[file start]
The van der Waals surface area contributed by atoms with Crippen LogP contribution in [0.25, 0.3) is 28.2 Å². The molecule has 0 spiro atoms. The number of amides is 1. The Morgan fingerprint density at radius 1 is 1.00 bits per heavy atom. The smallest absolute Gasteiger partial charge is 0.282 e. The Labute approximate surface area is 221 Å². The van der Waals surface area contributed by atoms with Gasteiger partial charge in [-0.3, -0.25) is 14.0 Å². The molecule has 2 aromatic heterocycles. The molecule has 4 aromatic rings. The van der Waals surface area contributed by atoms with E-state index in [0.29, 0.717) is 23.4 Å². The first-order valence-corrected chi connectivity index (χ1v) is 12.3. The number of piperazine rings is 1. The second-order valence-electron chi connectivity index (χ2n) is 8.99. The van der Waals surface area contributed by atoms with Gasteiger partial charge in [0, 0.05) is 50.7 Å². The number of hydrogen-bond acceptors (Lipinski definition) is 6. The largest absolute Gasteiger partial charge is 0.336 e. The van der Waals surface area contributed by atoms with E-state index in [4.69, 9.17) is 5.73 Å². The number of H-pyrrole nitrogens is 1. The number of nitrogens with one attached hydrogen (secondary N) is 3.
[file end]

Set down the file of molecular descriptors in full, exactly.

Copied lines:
The van der Waals surface area contributed by atoms with Crippen LogP contribution in [0.25, 0.3) is 28.2 Å². The molecule has 0 spiro atoms. The number of amides is 1. The Morgan fingerprint density at radius 1 is 1.00 bits per heavy atom. The smallest absolute Gasteiger partial charge is 0.282 e. The Labute approximate surface area is 221 Å². The van der Waals surface area contributed by atoms with Gasteiger partial charge in [-0.3, -0.25) is 14.0 Å². The molecule has 2 aromatic heterocycles. The molecule has 4 aromatic rings. The van der Waals surface area contributed by atoms with E-state index in [0.29, 0.717) is 23.4 Å². The first-order valence-corrected chi connectivity index (χ1v) is 12.3. The number of piperazine rings is 1. The second-order valence-electron chi connectivity index (χ2n) is 8.99. The van der Waals surface area contributed by atoms with Gasteiger partial charge in [0, 0.05) is 50.7 Å². The number of hydrogen-bond acceptors (Lipinski definition) is 6. The largest absolute Gasteiger partial charge is 0.336 e. The van der Waals surface area contributed by atoms with E-state index in [4.69, 9.17) is 5.73 Å². The number of H-pyrrole nitrogens is 1. The number of nitrogens with one attached hydrogen (secondary N) is 3.